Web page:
The biogeochemical controls of N2O production and emission in landfill cover soils

The role of methanotrophs in the nitrogen cycle

Kevin W. Mandernack, Chad A. Kinney, Dennis Coleman, Yong Song Huang, Katherine Haines Freeman, Jean Bogner

Research output: Contribution to journalArticle

49 Citations (Scopus)

Abstract

Emissions of N2O from cover soils of both abandoned (> 30 years) and active landfills greatly exceed the maximum fluxes previously reported for tropical soils, suggesting high microbial activities for N2O production. Low soil matrix potentials (< -0.7 MPa) indicate that nitrification was the most likely mechanism of N2O formation during most of the time of sampling. Soil moisture had a strong influence on N20 emissions. The production of N20 was Stimulated by as much as 20 times during laboratory incubations, when moisture was increased from -2.0 MPa to -0.6 MPa. Additional evidence from incubation experiments and δ13C analyses of fatty acids (18:1) diagnostic of methanotrophs suggests that N2O is formed in these soils by nitrification via methanotrophic bacteria. In a NH3(g)-amended landfill soil, the rate of N2O production was significantly increased when incubated with 100 ppmv methane compared with 1.8 ppmv (atmospheric) methane. Preincubation of a landfill soil with 1% CH4 for 2 weeks resulted in higher rates of N2O production when subsequently amended with NH3(g) relative to a control soil preincubated without CH4. At one location, at the soil depth (9-16 cm) of maximum methane consumption and N2O production, we observe elevated concentrations of organic carbon and nitrogen and distinct minima in δ15N (+1.0‰) and δ13C (-33.8‰) values for organic nitrogen and organic carbon respectively. A δ13C value of -39.3‰ was measured for 18:1 carbon fatty acids in this soil, diagnostic of type II methanotrophs. The low δ15N value for organic nitrogen is consistent with N2 fixation by type II methanotrophs. These observations all point to a methanotrophic origin for the organic matter at this depth. The results of this study corroborate previous reports of methanotrophic nitrification and N2O formation in aqueous and soil environments and suggest a predominance of type II rather than type I or type X methanotrophs in this landfill soil.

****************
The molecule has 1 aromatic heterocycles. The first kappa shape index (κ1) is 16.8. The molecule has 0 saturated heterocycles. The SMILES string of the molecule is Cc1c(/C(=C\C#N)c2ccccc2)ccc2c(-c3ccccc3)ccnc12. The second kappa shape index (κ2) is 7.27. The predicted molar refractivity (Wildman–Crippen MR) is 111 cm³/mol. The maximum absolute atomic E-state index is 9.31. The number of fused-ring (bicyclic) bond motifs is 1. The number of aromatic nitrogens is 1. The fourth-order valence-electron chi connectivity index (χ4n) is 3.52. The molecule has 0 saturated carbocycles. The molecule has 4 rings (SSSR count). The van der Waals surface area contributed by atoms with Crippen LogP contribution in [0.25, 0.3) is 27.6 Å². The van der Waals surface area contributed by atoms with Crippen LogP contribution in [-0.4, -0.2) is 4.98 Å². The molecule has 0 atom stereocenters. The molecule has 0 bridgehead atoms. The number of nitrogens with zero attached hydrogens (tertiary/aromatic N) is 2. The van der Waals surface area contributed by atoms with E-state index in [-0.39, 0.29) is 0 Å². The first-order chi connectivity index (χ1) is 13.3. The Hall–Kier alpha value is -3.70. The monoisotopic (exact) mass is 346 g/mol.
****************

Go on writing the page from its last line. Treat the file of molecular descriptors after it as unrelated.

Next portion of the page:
Original languageEnglish (US)
Pages (from-to)298-309
Number of pages12
JournalEnvironmental Microbiology
Volume2
Issue number3
DOIs
StatePublished - Dec 1 2000

Fingerprint

Nitrogen Cycle
Waste Disposal Facilities
methanotrophs
nitrogen cycle
landfills
soil cover
landfill
Soil
methane
soil
nitrification
organic nitrogen
Nitrification
Methane
carbon
nitrogen
Nitrogen
fatty acid
Carbon
fatty acids

All Science Journal Classification (ASJC) codes

  • Microbiology
  • Ecology, Evolution, Behavior and Systematics

Cite this

Mandernack, Kevin W. ; Kinney, Chad A. ; Coleman, Dennis ; Huang, Yong Song ; Freeman, Katherine Haines ; Bogner, Jean. / The biogeochemical controls of N2O production and emission in landfill cover soils : The role of methanotrophs in the nitrogen cycle. In: Environmental Microbiology. 2000 ; Vol. 2, No. 3. pp. 298-309.